Coalition reacts to FDA infant formula label claim study

Coalition reacts to FDA infant formula label claim study

The comments on the U.S. Food and Drug Administration’s (FDA) proposed collection of information regarding an Infant Formula Label Statements Experimental Study, published March 3, 2011.

The following comments on the U.S. Food and Drug Administration’s (FDA) proposed collection of information regarding an Infant Formula Label Statements Experimental Study, published March 3, 2011.

In the Federal Register [76 FR 11788], are submitted on behalf of a coalition of associations interested in the accurate and non-misleading communication of product benefits to consumers (“the Coalition”). The industries represented by this Coalition embrace, support FDA’s role as a regulator of food, and supplement labels and claims made thereon and in related labeling. The associations also commend FDA’s interest in collecting information to support the agency’s ability to regulate such claims fairly. The associations believe, however, that FDA initiatives should not reflect any bias in evaluating such claims; therefore, the instruments used to collect such information should be carefully structured to result in reliable conclusions regarding how a claim is actually perceived and understood by a consumer.

The study instrument that has been proposed in this notice has a number of design issues that have the potential to yield unreliable and perhaps biased results. The associations understand the traditional approach and desire to focus on the response by a consumer to a label claim. That approach is valuable in learning what factors affect consumer choice between/among like or similar products. With respect to any effort to study the possible effect of an infant formula label representation on a consumer’s decision to choose infant formula for her baby, a focus on the label alone has the real potential to lead to skewed results.

Infant formula is a food product category for which the decision as to whether to purchase the product at all is customarily made long before one sees a label on the store shelf. The decision is based on more considerations than simply label claims. Moreover, the decision as to which formula to purchase is often driven by recommendations by a healthcare professional or a trusted brand (information that will not be available to these study participants). The proposed study does not take either of these factors into consideration. Nor is the influence of WIC taken into account in the proposed study design, although WIC participation actually dictates the infant formula purchase decision for more than half of all US infants.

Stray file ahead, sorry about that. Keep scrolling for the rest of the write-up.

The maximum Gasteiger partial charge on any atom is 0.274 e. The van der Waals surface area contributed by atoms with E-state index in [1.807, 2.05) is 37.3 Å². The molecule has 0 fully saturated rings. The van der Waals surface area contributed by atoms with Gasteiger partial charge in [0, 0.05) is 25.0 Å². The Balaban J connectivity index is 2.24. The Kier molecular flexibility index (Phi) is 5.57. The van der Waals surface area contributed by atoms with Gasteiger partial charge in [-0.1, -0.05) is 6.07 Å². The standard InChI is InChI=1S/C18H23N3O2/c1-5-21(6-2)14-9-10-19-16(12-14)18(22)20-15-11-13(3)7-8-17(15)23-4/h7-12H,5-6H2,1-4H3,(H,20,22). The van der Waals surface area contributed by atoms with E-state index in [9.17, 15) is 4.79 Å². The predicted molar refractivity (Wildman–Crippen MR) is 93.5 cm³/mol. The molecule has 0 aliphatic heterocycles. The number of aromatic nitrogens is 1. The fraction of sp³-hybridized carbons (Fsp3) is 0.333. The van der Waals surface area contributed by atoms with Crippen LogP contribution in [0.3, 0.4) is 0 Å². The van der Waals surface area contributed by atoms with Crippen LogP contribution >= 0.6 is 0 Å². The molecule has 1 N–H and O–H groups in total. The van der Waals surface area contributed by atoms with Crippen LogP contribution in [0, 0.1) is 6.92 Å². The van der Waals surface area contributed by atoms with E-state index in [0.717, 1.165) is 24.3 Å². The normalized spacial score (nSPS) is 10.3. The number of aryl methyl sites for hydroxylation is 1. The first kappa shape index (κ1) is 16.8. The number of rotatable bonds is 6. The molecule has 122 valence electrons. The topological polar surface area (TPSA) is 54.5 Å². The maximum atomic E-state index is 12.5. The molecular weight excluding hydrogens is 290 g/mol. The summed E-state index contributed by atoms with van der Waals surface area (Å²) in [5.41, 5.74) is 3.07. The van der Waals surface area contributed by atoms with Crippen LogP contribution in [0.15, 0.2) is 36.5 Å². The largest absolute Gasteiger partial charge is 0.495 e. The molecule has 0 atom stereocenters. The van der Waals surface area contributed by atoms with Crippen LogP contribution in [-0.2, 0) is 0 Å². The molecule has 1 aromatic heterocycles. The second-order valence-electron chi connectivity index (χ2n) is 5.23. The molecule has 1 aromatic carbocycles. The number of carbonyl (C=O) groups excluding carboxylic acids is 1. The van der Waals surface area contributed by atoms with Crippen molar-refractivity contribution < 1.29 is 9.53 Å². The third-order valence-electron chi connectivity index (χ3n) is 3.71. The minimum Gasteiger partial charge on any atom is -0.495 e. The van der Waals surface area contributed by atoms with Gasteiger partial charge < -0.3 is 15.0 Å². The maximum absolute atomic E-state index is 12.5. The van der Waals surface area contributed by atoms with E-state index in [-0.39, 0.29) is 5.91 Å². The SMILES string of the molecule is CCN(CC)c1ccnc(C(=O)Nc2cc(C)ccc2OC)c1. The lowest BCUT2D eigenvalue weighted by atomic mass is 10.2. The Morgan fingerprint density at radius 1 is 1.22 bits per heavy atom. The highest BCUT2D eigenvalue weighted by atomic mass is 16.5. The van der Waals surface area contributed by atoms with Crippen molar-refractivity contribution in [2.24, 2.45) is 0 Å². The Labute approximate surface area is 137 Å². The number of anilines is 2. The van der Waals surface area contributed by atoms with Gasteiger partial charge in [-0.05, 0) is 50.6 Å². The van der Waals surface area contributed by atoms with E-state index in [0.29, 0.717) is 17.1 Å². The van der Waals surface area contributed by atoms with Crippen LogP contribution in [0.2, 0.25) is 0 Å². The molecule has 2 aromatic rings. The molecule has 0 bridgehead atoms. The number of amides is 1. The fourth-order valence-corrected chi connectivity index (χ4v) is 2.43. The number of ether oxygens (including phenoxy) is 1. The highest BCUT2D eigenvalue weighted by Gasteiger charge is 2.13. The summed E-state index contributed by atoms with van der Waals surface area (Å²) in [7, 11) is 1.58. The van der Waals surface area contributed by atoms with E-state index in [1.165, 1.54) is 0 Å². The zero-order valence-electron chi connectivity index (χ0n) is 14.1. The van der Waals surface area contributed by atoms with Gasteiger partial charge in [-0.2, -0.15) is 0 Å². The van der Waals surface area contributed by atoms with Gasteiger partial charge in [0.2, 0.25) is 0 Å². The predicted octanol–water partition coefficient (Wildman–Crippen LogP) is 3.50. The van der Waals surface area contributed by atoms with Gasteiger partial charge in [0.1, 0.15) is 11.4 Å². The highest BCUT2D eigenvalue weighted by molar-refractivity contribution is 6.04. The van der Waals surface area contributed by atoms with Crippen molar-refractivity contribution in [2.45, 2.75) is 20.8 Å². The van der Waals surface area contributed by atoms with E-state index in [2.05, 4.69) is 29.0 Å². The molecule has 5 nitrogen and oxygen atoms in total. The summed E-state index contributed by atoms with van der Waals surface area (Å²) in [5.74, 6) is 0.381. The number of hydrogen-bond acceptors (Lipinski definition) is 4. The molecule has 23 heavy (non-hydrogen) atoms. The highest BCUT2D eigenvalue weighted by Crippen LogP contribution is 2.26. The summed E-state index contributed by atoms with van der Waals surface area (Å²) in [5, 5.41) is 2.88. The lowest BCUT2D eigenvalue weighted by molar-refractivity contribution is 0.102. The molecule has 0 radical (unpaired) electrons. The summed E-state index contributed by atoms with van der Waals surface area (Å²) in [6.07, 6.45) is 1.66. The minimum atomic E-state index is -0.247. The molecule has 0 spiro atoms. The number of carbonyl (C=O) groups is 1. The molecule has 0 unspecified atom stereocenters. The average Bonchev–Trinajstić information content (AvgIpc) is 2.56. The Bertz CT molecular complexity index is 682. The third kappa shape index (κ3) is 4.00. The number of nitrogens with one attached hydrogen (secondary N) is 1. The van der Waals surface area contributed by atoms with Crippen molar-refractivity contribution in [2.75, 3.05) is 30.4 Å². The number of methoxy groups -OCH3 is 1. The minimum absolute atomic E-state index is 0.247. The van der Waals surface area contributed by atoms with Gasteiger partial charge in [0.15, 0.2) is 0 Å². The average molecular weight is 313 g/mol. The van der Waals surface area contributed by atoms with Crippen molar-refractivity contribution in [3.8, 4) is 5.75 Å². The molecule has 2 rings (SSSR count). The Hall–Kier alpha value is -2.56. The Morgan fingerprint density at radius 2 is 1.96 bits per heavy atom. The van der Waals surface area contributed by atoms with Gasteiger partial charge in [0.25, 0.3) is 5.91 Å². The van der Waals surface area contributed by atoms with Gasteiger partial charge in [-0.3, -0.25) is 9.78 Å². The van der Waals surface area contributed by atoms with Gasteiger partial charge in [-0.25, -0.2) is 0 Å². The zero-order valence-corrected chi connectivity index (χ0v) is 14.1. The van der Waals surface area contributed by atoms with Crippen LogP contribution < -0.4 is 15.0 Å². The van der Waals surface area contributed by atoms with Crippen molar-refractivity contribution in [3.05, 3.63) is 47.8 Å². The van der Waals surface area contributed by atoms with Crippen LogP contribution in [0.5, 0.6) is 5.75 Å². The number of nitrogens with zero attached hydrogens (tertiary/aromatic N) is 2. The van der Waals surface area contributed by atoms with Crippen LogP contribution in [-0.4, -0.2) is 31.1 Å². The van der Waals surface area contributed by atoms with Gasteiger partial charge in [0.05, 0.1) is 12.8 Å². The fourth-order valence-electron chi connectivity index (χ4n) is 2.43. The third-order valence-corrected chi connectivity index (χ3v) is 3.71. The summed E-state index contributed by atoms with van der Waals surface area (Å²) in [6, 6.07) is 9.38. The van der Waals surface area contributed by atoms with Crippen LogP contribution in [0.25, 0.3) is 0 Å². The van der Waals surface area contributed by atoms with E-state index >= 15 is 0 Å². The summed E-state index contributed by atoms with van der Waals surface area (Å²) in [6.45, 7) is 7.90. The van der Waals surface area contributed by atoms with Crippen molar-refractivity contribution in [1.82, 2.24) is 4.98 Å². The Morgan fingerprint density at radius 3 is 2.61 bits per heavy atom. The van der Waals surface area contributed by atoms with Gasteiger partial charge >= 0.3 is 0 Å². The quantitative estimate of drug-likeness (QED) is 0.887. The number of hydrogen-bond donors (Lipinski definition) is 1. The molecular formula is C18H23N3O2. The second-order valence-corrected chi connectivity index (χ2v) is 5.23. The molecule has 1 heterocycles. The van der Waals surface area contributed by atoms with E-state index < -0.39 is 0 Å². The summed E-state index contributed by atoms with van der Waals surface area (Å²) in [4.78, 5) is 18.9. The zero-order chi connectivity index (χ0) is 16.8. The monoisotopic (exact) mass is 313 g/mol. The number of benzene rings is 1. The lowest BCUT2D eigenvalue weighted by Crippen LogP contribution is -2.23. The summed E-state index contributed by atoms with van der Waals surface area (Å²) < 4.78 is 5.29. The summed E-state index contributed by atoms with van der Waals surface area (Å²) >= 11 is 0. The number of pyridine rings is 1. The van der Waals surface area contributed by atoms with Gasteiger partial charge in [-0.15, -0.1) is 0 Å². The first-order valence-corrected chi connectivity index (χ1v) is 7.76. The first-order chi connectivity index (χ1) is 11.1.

Additional concerns about methodology and assumptions that could bias the study results include, but are not limited to: the accuracy of the background information given to participants against which to evaluate the claims; the sequencing of exposures in a way that could bias the answers to later questions; and the choice of study participantsv—including some subcategories who are not in the potential-purchaser population (women who are not pregnant and have no young children), and excluding others who might be (fathers).

In light of these concerns, the associations were encouraged to see FDA’s more recent announcement proposing a study of label claims in the general category of foods. The April 13 Federal Register announced a proposed collection of information regarding an “Experimental Study on Consumer Responses to Labeling Statements on Food Packages,” which appears to focus on all types of food label claims, including health claims, nutrient content claims, and structure-function claims. A study on the effect of label claims on consumer decision-making in the more general category of foods seems more likely to result in helpful information than a similar study focused on the specific context of infant formula – a context that involves an array of multiple factors, including emotional, social and policy considerations. In light of this reality, the Coalition has substantive concerns with respect to the ability of the infant formula study to result in meaningful data capable of providing a clear, undistorted view of factors affecting consumer choice.

The specific claims that FDA proposes to study have been made on formulas for a number of years with the full knowledge of the agency. If the agency has concerns about the substantiation or propriety of such claims, it certainly has sufficient regulatory tools (in the Federal Food, Drug, and Cosmetic Act) to bring those concerns to the attention of the infant formula industry and to resolve them. Advancing a study with the degree of difficulty and potential for bias attached to testing claims in this specific subcategory of foods is of concern not only to the infant formula industry, but to the entire food and dietary supplement industries as well, because of its potential to set a precedent for an artificial threshold of how structure-function claims may be judged.

The Coalition recommends that the agency concentrate its efforts instead on testing in the general category of foods, as proposed in the April 13 FDA Federal Register announcement regarding a proposed collection of information regarding an “Experimental Study on Consumer Responses to Labeling Statements on Food Packages.”

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